Ypsilanti Township’s American Center for Mobility Names President, CEO

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Michael Noblett has been named president and CEO of the American Center for Mobility. // Photograph Courtesy of Michael Noblett

The American Center for Mobility, a nonprofit testing, education, and product development facility for future mobility in Ypsilanti Township, has selected Michael Noblett president and CEO following a national executive search.

Kirk Steudle, who was appointed interim CEO by the board of directors in mid-2018, will transition oversight to Noblett effective Feb. 25. Noblett will oversee strategic direction of the nonprofit and work to accelerate the center’s development.

“The interest from industry and demand for greater programing at ACM hasn’t slowed since the doors opened in December 2017,” says Steudle. “As ACM moves into this new phase, I am confident Michael is the right leader to ensure forward movement and growth in the years to come.”

Day-to-day operational tasks have been assigned to Mark Chaput, who recently was promoted to COO from vice president of operations and construction. Jeff Rupp joined the team in May 2018 and serves as chief technical officer as well as chief safety officer.

“The board believes Michael Noblett is the ideal leader for ACM as it transitions from a start-up into a mature organization,” says Doug Rothwell, president and CEO of Business Leaders for Michigan and chair of the ACM board of directors. “Michael, along with Mark Chaput and Jeff Rupp, give us a leadership team that will solidify ACM’s position as a world-class test facility and resource for advanced technology research.”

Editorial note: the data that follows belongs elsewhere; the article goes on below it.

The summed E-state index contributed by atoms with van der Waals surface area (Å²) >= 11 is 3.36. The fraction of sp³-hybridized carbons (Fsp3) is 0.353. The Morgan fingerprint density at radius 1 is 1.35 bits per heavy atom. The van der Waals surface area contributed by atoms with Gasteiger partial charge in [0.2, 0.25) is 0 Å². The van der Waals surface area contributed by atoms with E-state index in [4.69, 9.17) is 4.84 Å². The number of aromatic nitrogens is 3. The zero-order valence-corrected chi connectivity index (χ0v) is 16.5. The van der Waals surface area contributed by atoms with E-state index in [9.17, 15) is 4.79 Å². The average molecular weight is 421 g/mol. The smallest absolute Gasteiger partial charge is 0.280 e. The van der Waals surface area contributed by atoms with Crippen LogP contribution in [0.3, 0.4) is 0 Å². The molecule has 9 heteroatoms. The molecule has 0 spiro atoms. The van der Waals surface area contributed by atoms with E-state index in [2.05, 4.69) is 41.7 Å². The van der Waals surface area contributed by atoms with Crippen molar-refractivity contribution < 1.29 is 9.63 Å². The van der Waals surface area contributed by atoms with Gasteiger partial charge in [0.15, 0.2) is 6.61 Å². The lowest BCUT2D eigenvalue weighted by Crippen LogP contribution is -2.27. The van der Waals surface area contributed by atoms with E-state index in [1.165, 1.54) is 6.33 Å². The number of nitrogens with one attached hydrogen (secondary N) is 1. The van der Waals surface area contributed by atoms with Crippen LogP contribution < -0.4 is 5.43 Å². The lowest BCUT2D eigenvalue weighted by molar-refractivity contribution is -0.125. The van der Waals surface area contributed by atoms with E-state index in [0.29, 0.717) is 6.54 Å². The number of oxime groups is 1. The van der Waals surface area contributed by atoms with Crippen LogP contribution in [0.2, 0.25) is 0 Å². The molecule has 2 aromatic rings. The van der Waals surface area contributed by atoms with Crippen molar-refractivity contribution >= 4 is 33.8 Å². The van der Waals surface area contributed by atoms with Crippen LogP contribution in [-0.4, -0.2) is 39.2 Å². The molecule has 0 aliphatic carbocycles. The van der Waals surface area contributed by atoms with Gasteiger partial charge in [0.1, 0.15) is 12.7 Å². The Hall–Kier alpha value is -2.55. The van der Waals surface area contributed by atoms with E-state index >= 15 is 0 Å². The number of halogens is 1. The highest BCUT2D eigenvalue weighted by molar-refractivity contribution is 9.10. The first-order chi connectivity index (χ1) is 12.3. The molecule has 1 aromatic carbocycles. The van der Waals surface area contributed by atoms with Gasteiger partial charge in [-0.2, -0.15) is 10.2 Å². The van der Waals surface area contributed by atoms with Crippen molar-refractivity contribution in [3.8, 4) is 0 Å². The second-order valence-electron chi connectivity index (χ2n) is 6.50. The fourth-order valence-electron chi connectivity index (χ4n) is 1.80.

Additional infrastructure has been added to the 500-acre site since it opened, including two state-of-the-art garages housing 13 vehicles and commercial truck bays, two new testing environments, and a corridor designed to replicate bicycle and pedestrian traffic.

In September 2018, the center was awarded a U.S. Department of Energy grant to examine fuel-efficient platooning in mixed traffic highway environments and communication systems’ reliability in adverse weather scenarios, and to validate simulation models.

The center is also collaborating with its 23-member Academic Consortium to convene additional technical training programs and coordinating efforts to develop a new research study on workforce development trends.

Noblett most recently was global segment lead of automotive industry sales at Intel.

The center is designed to enable safe validation and self-certification of connected and autonomous vehicle technology and future mobility, and to accelerate the development of voluntary standards. It is part of PlanetM, a collaborative representing Michigan’s ecosystem and connecting resources and opportunities for its consortium members.

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